Aurelio Valle never made music comfortable in the sun. His is a haunted sound rooted in nocturnal north Texas gothic traditions and another, seedier and neon-lit, New York now slipping into memory. A distinctive, languid and somnambulant voice pressed against droning fuzz and the thunder of machines. That this blistered grime lands so heavily distracts from the beauty that always lay beneath; those rich veins of color, a pining for spiritual purity, hope and a light that comes in the quiet recess of one’s own focus. It’s this last sense of light in his writing, coming more toward the surface now, that tells the story: a story of growth, transformation and an artist constantly laying down new roots for himself.
Through ten years and six studio albums this inquisitiveness was given voice in Calla. Then, suddenly in 2007, sensing something was missing Valle took a purposeful step back from the music business. He apprenticed as a motorcycle mechanic while assisting in a friend’s bespoke tailor shop following the dictates of his curiosity to challenge himself and grow as a maker of things. All the while in his home studio he was experimenting with how to record without worrying about how or if he would release. Instead he was seeking out new textures and styles, emerging occasionally to work on film scores, most notably the lauded 2009 German film “Zarte Parasiten”. Looking for a way to think about music for himself, picking up new instruments, resisting the call to the easy answers he knew were waiting in the guitar, Valle stayed away and continued to learn. “I was learning to program, mix, play drums parts and leave things alone,” he says, “learning these parts to re-learn the process, come at it like I did when I was kid back in Denton and didn’t know what it meant to make a record”.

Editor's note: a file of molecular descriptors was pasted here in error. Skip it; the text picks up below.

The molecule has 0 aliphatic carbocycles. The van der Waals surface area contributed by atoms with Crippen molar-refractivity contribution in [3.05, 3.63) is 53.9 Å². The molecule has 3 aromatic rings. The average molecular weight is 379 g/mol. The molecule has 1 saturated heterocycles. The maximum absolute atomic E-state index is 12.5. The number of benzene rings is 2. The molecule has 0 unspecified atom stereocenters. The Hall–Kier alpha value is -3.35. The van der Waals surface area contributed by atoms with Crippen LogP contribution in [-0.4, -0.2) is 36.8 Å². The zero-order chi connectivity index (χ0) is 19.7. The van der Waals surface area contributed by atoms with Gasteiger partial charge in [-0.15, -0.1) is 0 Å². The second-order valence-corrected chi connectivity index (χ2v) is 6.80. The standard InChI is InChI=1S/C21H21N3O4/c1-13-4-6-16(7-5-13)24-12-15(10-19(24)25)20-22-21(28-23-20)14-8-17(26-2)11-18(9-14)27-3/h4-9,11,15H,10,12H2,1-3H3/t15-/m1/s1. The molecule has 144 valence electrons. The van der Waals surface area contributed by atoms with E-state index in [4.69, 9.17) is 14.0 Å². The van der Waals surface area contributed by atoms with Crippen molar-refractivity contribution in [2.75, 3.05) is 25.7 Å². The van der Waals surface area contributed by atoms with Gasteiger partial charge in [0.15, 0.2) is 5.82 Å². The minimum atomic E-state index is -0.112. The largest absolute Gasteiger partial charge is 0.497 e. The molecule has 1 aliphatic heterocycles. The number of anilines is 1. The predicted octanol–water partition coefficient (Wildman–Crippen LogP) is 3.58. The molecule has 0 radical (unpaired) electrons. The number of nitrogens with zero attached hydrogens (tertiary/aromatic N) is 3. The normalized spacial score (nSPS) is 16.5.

Just as suddenly, in 2013 as he was getting ready to pack up the Brooklyn apartment he had lived in for much of this span, Valle made a decision to record and release something new. “I enjoyed the creative process again, and it only seemed fitting to acknowledge I was leaving the neighborhood with a new record.” In this apartment under an elevated subway line, between the clamoring teenagers stumbling out of school and in the snarl of passing motorcycles, he would write and record Acme Power Transmission. Named for his landlord’s auto parts store--where Valle bought gaskets and pistons--the album is the sound of those six gap years. You can hear glimpses of where he’s been in the fricative electronics, grinding slack and stripped, on openers “Bruised and Defused” and “Deadbeat”. You can hear further steps in the unexpected raucous strut of the brass and string tinged “Superhawk”. Like a boxer throwing feints and nervous jabs, the neighborhood itself is there too in the bodega shuffle of “Movement” and the early morning urban vistas of “Cowboy”. Echoes of his ambient film work emerge throughout, most clearly in the instrumentals “Kino” and “Centuries” culminating in the optimistic and skittish, Nina Persson (The Cardigans, A Camp) fronted, “Electraglide”. Loose, effortless and secretive, Acme Power Transmission is the return of an individual artist continuing to grow; a sense of hopeful searching spread across nine tracks and a shifting of chords out of familiar shadows. Aurelio Valle never made music comfortable in the sun but after six years under the ‘el’, he’s stepping out again.
Bio written by Jason Friedman
Photograph by Luz Jacome